Gidaben could not refuse Madis-ogon’s offer. He had cheated death several times already, so what was there to dread in this one? Madis-ogon himself told Gidaben that his police records would be archived for good. He could also look forward to compensation that would be enough to feed his family for years, away from Manila’s madding crowd and, if he so chose, lead a reformed life, much like that of those whom he just condemned with false testimony.

There was something more between the two of them that neither one could forget. When Gidaben was about eleven years old, he had an encounter with a policeman. He was hungry and tried to help himself by buying a fried fish ball—a favorite street food in Manila—but was evidently unsatiated, as he could only afford to pay for one piece (everyone else bought at least five pieces, which were strung together with a bamboo stick). The policeman saw this and, moved with pity, bought for the boy four more pieces of fish ball. Gidaben could not hide his joy—he had to search for something of value in one of the pockets of his dilapidated short pant with which to repay the policeman.

It was a prayer booklet—a novena for the Black Nazarene—which the policeman at first hesitated to accept. Written on the cover of the booklet was “Para kan Abeto, pirmi pag ampo kan Nazareno para han imo kalamragan” (For Abeto, always pray to the Nazarene for your illumination). It was given to him by an aunt who was sick from tuberculosis, and who died barely a week after he received the gift. Gidaben could neither read nor write but kept the booklet in his pocket anyway. When he made the policeman smile as he offered it to him, he was doubly glad because he thought that not only was he able to reciprocate the uniformed policeman’s kindness, but he also felt some kind of relief for unloading an unnecessary baggage.

About twenty years later, when Gidaben came of age as a thug under Madis-ogon’s wings, he saw the booklet at the altar in the safehouse where Madis-ogon kept a pool of items stolen by his gangs. When asked about it, Madis-ogon explained that he inherited it from his father, who had retired from the police. Gidaben would later learn that Madis-ogon, whose full name was Domingo de Sabado, Jr., was the namesake of his father.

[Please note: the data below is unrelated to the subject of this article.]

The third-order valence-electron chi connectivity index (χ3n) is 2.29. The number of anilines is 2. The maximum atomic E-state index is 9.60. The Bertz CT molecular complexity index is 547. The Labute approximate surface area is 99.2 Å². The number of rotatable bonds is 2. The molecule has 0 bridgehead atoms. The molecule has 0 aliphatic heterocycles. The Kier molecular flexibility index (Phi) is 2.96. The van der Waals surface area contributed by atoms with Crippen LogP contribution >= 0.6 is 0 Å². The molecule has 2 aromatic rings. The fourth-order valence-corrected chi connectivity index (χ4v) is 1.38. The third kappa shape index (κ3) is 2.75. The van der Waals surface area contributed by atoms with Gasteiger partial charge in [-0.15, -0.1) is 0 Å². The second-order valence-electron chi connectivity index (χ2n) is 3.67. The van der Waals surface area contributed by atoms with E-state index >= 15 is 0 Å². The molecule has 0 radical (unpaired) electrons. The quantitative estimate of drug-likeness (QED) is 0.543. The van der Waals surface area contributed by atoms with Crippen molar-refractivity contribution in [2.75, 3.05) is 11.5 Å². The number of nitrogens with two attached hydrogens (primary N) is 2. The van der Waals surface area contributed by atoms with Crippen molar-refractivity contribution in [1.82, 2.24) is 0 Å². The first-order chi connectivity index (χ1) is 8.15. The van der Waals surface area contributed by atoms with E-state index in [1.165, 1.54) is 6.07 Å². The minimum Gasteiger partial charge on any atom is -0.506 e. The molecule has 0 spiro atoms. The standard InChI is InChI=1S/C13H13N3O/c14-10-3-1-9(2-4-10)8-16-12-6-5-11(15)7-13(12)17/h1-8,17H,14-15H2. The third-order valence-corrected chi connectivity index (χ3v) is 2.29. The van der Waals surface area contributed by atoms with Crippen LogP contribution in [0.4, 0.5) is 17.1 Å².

SO FAR, EVERYTHING HAD PERFECTLY PLAYED out in accord with Sir Dikomo’s plans. Nobody had been harmed, and their reward money—never mind their share of the ransom money—appeared in the bag. There was only one operational detail that needed to be attended to and get done. The massing of troops in downtown Manila was enough to get the media aroused, as it were, and on its toes. But he alerted radio networks anyway, disclosing that pursuit operations against the kidnappers would be underway in minutes at the parking grounds of Borbon Hotel.

Among all escape routes, R3—along Allende Boulevard—was the first option for K91 and his team. Except for R1—the southbound route along Cupertino Avenue—all other options were prone to traffic congestion, and being caught in one of them was always a possibility, and therefore risky. R1, however, had, within its proximity, the headquarters of the Manila Western Police District.

Following instructions, Gidaben turned his van around toward the opposite lane, close to K91’s van, who signaled to Gidaben to park his car in front of his own. K91 directed one of his associates to transfer one black bag to the other van. He also instructed the assistant to bring along with him an empty black plastic bag. The team had earlier prepared to carry empty black plastic bags, hidden under the seat. The assistant hauled the bag to the other van. He was also instructed to divide the money into two, and to put half of it into the empty bag.

“Be quick,” K91 told the assistant. “No need to count or weigh anything. You just need to make the two bags look more or less of equal weight.”

When the assistant was done working on the bags, K91 got off and approached Gidaben.

“I am K91. Watch the traffic light ahead. Move straight toward the intersection a few seconds after it turns green. You will be at the designated spot when the traffic light turns red. Clear?”

Gidaben nodded. K91 acknowledged the reply, then added, “As you apply the hand brake, bolt yourself out and run away as fast as you can.”